I ran in the desert this morning and the whole time felt as if I couldn’t breathe deeply enough. The desert smelled of rain to come and with each inhalation I tried to take in as much of that smell–that feeling–as I could. I tried to make out what I was smelling: a bit of creosote, some moist mesquite, maybe desert broom too? I couldn’t pinpoint it, but I think that is part of the magic of smelling rain in the desert–it is so infrequent and so elusive and so unique that it reminds us of how lucky we are to get the rain at all. And for me, I was reminded of how lucky I am to be able to step out into this Sonoran Desert–a desert with tropical roots and one of the youngest biomes on the North American continent–and just take it all in, marveling at how such a wide array of plants and animals eke life out of less than 15 inches of rain a year.
Something about the billowing clouds, the sporadic spots of sunshine, and the illuminated Tucson mountains off in the distance all made me think the last time I was in northern Arizona. Last fall I was up on the second Hopi Mesa, speaking with a teenage boy about his life there. The smell of rain was in the air then too, but it was different: we were in a different desert and the rain smell was accented with hints of different plants. He told me about how his culture believed that rain was brought by Kachinas–Hopi spirits–from the San Francisco Peaks, where I had been earlier that day. I remembered the clouds building over the peaks and pictured them trailing behind us, waiting to rain down upon the Hopi Mesas. The boy said they could definitely use the rain, and that a Kachina ceremony was being planned for that evening.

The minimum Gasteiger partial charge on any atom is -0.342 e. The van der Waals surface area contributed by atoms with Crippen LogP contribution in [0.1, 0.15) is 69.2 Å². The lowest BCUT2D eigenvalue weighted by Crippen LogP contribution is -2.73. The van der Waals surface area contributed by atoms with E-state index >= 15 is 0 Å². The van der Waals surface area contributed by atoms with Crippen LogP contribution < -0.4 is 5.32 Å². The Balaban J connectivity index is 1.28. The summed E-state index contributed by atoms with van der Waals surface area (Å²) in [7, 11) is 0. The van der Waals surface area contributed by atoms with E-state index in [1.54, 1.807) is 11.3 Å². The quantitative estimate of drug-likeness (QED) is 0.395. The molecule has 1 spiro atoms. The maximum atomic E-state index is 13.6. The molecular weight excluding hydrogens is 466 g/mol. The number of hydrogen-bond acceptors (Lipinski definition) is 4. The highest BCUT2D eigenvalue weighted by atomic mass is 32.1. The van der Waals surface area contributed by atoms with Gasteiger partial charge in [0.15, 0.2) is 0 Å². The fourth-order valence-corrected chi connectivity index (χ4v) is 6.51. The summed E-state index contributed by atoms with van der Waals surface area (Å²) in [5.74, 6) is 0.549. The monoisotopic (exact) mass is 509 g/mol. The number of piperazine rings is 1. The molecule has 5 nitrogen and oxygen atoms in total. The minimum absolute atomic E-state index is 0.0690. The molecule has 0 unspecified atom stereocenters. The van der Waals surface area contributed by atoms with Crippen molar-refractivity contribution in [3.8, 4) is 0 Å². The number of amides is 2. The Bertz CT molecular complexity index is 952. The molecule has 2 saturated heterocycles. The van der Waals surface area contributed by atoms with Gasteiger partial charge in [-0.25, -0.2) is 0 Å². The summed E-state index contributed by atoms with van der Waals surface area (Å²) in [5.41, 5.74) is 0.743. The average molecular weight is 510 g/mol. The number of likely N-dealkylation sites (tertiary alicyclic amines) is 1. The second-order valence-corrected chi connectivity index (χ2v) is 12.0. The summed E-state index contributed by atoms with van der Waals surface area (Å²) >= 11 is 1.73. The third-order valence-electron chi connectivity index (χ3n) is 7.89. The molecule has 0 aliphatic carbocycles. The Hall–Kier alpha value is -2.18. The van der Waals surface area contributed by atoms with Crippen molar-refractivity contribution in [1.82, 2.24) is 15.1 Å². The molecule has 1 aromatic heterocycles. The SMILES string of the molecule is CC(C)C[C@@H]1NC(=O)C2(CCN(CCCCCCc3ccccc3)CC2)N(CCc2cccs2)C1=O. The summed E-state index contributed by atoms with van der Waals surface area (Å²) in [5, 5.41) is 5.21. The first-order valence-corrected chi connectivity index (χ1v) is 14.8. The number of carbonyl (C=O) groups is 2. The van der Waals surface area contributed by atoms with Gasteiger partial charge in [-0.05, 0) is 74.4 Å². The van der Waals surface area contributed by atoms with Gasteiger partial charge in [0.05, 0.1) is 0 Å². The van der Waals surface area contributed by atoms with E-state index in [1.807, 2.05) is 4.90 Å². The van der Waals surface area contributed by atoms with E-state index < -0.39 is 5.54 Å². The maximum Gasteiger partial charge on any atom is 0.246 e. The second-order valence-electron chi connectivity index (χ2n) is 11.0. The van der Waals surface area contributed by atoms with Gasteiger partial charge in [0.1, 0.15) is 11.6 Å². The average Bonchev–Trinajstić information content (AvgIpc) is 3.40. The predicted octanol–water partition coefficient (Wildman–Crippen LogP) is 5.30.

I and my group continued along our way, ending our day at the Grand Canyon. The next afternoon the rain arrived too, and I smiled, imagining the Hopi boy and his Kachina ceremony.
I definitely hope that we do not get the same kind of rain on our San Francisco Peaks Expedition this upcoming summer as we got last fall. I don’t think we will–the amount of rain that northern Arizona received was highly unusual. That being said, I am SO stoked for our expedition, no matter the weather. We’ll be prepared with all of the right gear regardless, and just dreaming of days spent backpacking and night spent telling stories around a campfire or snuggled up in our sleeping bags makes my heart happy I can’t wait to get to know some new girls on the trip and discover a whole new part of AZ together.
Off to write that gear packing list now …..
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